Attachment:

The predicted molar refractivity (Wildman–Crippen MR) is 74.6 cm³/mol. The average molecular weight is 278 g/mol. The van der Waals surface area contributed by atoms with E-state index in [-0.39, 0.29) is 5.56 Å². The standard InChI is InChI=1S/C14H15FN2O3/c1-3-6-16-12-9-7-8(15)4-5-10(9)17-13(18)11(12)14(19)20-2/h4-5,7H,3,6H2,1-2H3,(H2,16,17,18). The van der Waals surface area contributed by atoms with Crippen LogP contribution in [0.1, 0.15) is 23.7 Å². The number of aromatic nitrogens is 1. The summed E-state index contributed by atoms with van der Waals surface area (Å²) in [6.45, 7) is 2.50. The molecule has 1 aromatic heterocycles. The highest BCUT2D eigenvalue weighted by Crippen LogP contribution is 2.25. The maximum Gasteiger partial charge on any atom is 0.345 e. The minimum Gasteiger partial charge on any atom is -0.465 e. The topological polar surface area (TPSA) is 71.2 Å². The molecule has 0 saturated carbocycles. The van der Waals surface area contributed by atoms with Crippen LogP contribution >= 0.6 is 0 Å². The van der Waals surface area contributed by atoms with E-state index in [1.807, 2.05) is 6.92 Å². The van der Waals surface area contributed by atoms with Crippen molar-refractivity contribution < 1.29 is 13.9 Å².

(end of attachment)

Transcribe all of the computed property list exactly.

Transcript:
The predicted molar refractivity (Wildman–Crippen MR) is 74.6 cm³/mol. The average molecular weight is 278 g/mol. The van der Waals surface area contributed by atoms with E-state index in [-0.39, 0.29) is 5.56 Å². The standard InChI is InChI=1S/C14H15FN2O3/c1-3-6-16-12-9-7-8(15)4-5-10(9)17-13(18)11(12)14(19)20-2/h4-5,7H,3,6H2,1-2H3,(H2,16,17,18). The van der Waals surface area contributed by atoms with Crippen LogP contribution in [0.1, 0.15) is 23.7 Å². The number of aromatic nitrogens is 1. The summed E-state index contributed by atoms with van der Waals surface area (Å²) in [6.45, 7) is 2.50. The molecule has 1 aromatic heterocycles. The highest BCUT2D eigenvalue weighted by Crippen LogP contribution is 2.25. The maximum Gasteiger partial charge on any atom is 0.345 e. The minimum Gasteiger partial charge on any atom is -0.465 e. The topological polar surface area (TPSA) is 71.2 Å². The molecule has 0 saturated carbocycles. The van der Waals surface area contributed by atoms with Crippen LogP contribution >= 0.6 is 0 Å². The van der Waals surface area contributed by atoms with E-state index in [1.807, 2.05) is 6.92 Å². The van der Waals surface area contributed by atoms with Crippen molar-refractivity contribution < 1.29 is 13.9 Å².